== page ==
Blade: The expanded portion of a leaf.
Blaze (inner & outer): Blaze is a term used to describe the longitudinal section of the bark of a tree which is revealed by making a + vertical,tangential cut, traditionally made with an axe or brushhook but a pocket knife is recommended in this Key.
Bole: The stem of a tree.
Bracts: Much modified and much reduced leaves usually found in inflorescences, variously dispersed, but frequently at the base of flowers or flower stalks.
Branchlet: A small branch.
Brushook: A very useful implement resembling a heavy grade reaping hook but mounted on a long straight handle. The handle is held in both hands and the implement us used by swinging it in a similar manner to an axe.
Bulbils: Small bulbs; usually used to describe structures produced on above-ground parts of a plant.
Bullate: Surface marked by bubble-like structures.
Butt: The lower part of the trunk of a tree close to ground level.
Buttresses: Flanges or bracket-like structures at the base of some rain forest trees. They are usually flattened extensions of the main lateral roots but in some cases, e.g. Ficus spp. and Syzygium gustavioides, they can be enlarged adventitious roots which have grown from the stem to the ground.
Caducous: Falling or being shed early in the developmental stage of an organ or structure.
Calyptra: In this key this refers to the cap-like structure covering the stamens etc. in the flower bud. It is formed by the fusion of sepals and/or petals. The calyptra (or operculum) is usually shed as a complete unit as the flower matures. This may happen just prior to anthesis or it can occur quite early in the development of the flower.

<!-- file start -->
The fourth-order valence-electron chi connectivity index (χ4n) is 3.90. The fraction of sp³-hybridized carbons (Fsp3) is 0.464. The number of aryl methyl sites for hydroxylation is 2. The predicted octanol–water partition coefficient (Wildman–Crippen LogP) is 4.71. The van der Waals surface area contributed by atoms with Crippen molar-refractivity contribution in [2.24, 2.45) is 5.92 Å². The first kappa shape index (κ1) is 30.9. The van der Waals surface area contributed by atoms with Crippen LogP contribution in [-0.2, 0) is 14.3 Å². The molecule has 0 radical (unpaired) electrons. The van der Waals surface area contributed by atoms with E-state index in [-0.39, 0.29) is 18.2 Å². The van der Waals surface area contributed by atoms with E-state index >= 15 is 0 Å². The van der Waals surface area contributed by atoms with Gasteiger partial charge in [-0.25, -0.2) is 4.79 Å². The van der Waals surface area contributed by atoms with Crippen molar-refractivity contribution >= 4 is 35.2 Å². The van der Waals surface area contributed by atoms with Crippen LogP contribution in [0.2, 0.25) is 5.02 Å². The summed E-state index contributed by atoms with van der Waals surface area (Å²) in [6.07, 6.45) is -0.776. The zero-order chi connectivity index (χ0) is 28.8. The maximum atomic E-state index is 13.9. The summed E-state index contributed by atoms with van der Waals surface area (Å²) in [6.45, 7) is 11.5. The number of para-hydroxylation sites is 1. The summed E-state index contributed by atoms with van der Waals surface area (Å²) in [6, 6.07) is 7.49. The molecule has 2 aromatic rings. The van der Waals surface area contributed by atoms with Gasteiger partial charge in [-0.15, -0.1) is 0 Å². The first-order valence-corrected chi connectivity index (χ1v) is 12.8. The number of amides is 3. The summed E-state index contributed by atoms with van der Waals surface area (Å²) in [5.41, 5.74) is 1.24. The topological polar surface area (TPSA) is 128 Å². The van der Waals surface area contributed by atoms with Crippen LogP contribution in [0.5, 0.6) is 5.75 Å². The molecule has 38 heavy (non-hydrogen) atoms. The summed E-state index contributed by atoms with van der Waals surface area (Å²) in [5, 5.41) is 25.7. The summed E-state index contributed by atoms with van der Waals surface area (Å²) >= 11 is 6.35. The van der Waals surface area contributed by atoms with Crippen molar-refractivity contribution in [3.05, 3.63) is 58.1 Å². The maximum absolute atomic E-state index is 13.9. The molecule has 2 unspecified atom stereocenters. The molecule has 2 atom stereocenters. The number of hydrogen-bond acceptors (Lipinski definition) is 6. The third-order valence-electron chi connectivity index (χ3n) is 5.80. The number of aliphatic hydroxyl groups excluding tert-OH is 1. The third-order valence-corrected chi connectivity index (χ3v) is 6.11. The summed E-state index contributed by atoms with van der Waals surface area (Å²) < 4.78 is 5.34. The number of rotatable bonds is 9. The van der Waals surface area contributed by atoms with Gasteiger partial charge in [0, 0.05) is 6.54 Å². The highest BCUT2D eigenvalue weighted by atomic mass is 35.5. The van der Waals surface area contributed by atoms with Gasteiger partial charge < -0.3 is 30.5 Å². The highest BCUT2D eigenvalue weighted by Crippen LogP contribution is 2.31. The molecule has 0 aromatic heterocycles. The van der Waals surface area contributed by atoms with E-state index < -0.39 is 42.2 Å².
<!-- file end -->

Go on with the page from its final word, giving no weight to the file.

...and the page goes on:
Cambial layer: A narrow layer of actively dividing living tissue between the sapwood and the bark. Macroscopically it appears to be no more than a slippery or mucilaginous layer separating the wood and the bark.
Campanulate: Shaped like a church bell.
Canaliculate: Channelled, with a longitudinal groove.
Canescent: Hoary or becoming grey or hoary.
Carpel: The structure within the flower which bears the ovules. Carpels take many forms and may be separated from one another as in the family Annonaceae or may be fused to form an ovary which may or may not be divided into locules, e.g. Myrtaceae, Pittosporaceae.
Cataphyll: In this key the term cataphyll is only used in connection with seedlings. Cataphylls are small scale leaves or leaf-like structures which do not develop into true leaves. They usually appear between the cotyledons and the first true leaves but they can also appear at other positions on the seedling.
Caudate: With a tail-like appendage.
Cauliflorous: Bearing flowers on the stem.
Cauline: Pertaining to the stem.
Cerebriform: With an irregular brain-like appearance.
Ciliate: With hairs along the margin.